Example 5

Bioassay: Protein A-IgG

To demonstrate selective detection by the proposed device, a bioassay was performed that characterizes the affinity of human, sheep and chicken IgG for protein A. Protein A (Pierce Biotechnology) was prepared with 0.01 M PBS to a concentration of 0.5 mg/ml. The buffer was filtered with a 0.22 μm syringe filter (Nalgene) before use. Human, sheep, and chicken immunoglobulin-G (IgG) serums (Sigma-Aldrich) were diluted in 0.01 M PBS to a concentration of 0.5 mg/ml. Allowing thirty minutes between each step and sampling at a one minute interval, PBS solution was first pipetted into the sensors wells. Next, the buffer was replaced by protein A solution. The well was then rinsed 3 times and filled with buffer. After the signal stabilized, the buffer in three of the wells was replaced by human, sheep, or chicken IgG, while the fourth was left as a reference containing only the buffer. Finally, the IgGs were removed and the wells were again rinsed and filled with PBS for the final 30 minutes of data acquisition.

Protein A was introduced into 15 porous glass and 16 polymer sensor wells. The resulting PWV shift after the wash step was ˜4× greater for the porous glass devices. FIG. 13 illustrates the measured binding kinetics of human, sheep, and chicken IgG with protein A for the porous glass sensor, while FIG. 14 gives an endpoint PWV shift comparison (relative to a reference well without IgG) between the two devices for each antibody. Protein A surface adsorption saturated much more quickly on the polymer sensor surface, similar to that observed in the PPL bio-adhesion test. The porous glass device exhibits increasingly greater sensitivity for antibodies with higher affinity for protein A. Human IgG binding was detected with twice the sensitivity, while Chicken IgG, lacking any specificity for protein A (See, e.g., Richman et al., The binding of Staphylococci protein A by the sera of different animal species. Journal of Immunology, 1982. 128: p. 2300-2305), results in an equivalent response and provides a measure of non-specific binding.

A photonic crystal biosensor is designed to couple electromagnetic energy to biological material deposited upon its surface from a liquid test sample. While the device itself consists of a low refractive index surface structure and a high refractive index dielectric coating, the liquid test sample that fills in the surface structure must also be considered an integral part of the sensor—and the only dynamic component that can induce a change of resonant wavelength. The motivation for incorporating an extremely low refractive index material into the photonic crystal biosensor structure is to bias the electromagnetic field of the resonant wavelength to interact more strongly with the liquid test sample and less strongly with the interior regions of the photonic crystal that do not interact with surface adsorbed material.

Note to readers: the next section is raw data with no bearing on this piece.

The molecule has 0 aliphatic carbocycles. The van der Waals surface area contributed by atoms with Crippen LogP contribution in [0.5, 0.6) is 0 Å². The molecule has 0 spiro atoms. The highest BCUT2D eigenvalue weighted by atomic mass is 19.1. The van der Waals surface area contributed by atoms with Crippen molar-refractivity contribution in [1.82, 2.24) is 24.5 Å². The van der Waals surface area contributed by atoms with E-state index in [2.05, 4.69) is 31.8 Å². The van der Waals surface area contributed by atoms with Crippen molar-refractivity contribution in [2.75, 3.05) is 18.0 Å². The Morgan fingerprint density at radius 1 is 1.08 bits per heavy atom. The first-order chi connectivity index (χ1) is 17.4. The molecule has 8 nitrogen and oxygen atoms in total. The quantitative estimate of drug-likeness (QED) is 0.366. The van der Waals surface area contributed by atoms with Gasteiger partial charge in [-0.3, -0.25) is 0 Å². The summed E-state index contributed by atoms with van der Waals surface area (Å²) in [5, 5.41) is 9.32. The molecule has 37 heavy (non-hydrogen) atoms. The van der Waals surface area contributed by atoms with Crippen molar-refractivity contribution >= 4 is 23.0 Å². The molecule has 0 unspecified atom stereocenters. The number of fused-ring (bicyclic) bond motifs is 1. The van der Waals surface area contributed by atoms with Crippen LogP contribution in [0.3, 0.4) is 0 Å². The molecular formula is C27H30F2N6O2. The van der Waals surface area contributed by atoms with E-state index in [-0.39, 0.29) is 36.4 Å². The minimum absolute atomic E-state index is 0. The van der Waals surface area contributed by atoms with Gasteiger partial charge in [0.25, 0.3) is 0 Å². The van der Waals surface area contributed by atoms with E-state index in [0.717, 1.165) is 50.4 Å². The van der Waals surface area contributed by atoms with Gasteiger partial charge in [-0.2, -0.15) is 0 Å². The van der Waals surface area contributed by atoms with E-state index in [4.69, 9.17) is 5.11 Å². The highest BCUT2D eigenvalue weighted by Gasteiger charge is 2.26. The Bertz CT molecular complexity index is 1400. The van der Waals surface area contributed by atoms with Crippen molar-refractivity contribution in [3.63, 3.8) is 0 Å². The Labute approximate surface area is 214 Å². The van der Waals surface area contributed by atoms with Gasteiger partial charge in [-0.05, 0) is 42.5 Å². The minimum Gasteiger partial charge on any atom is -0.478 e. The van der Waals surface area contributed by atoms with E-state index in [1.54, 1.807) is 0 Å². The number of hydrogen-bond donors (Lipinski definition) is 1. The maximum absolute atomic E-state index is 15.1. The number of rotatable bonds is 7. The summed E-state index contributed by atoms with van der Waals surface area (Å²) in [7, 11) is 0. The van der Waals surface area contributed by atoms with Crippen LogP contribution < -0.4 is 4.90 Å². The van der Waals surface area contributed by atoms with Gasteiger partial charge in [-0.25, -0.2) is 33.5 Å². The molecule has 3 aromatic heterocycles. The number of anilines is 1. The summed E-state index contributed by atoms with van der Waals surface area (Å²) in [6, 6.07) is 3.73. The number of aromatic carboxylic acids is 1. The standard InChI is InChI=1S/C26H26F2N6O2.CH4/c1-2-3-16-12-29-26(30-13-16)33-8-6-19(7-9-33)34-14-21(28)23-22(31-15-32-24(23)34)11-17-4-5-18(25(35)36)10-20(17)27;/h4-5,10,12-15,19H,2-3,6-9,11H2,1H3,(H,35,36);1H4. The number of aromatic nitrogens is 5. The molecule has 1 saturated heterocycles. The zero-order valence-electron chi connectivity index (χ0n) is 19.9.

The use of spin-on low-k dielectric materials leverages off the large investments made in the integrated circuit manufacturing community, who require rapid processing, structural stability, and exclusion of liquid penetration. A unique aspect of this work is the use of an imprinting method to accurately impart a submicron surface structure to a nanoporous glass film without the use of photolithography. The presence of the imprint tool on the surface of the low-k film during the initial stage of the curing process did not alter the refractive index of the final cured structured film. The imprinting method enables substantial cost to be incurred only in the production of the “master” silicon wafer, which is in turn used to produce a nearly unlimited number of “daughter” PDMS imprinting tools. Each PDMS tool can be used to produce a large number of sensor structures without damage to the tool because little force is needed to make the spun-on liquid low-k layer conform to the tool. After imprinting, the low-k dielectric film is cured rapidly on hotplates, using methods that are easily automated. The use of a flexible imprinting tool was found to be advantageous over imprinting from the silicon master wafer directly, as the PDMS mold was easier to release from the partially cured low-k film, and was capable of allowing permeation of volatile solvent released during the cure process. Although only 1×3-inch microscope slide regions were imprinted in the work shown here, the imprinting method can be scaled to larger surface areas to enable production of sensor areas large enough to cover an entire 96-well or 384-well standard microplate (approximately 3×5-inches).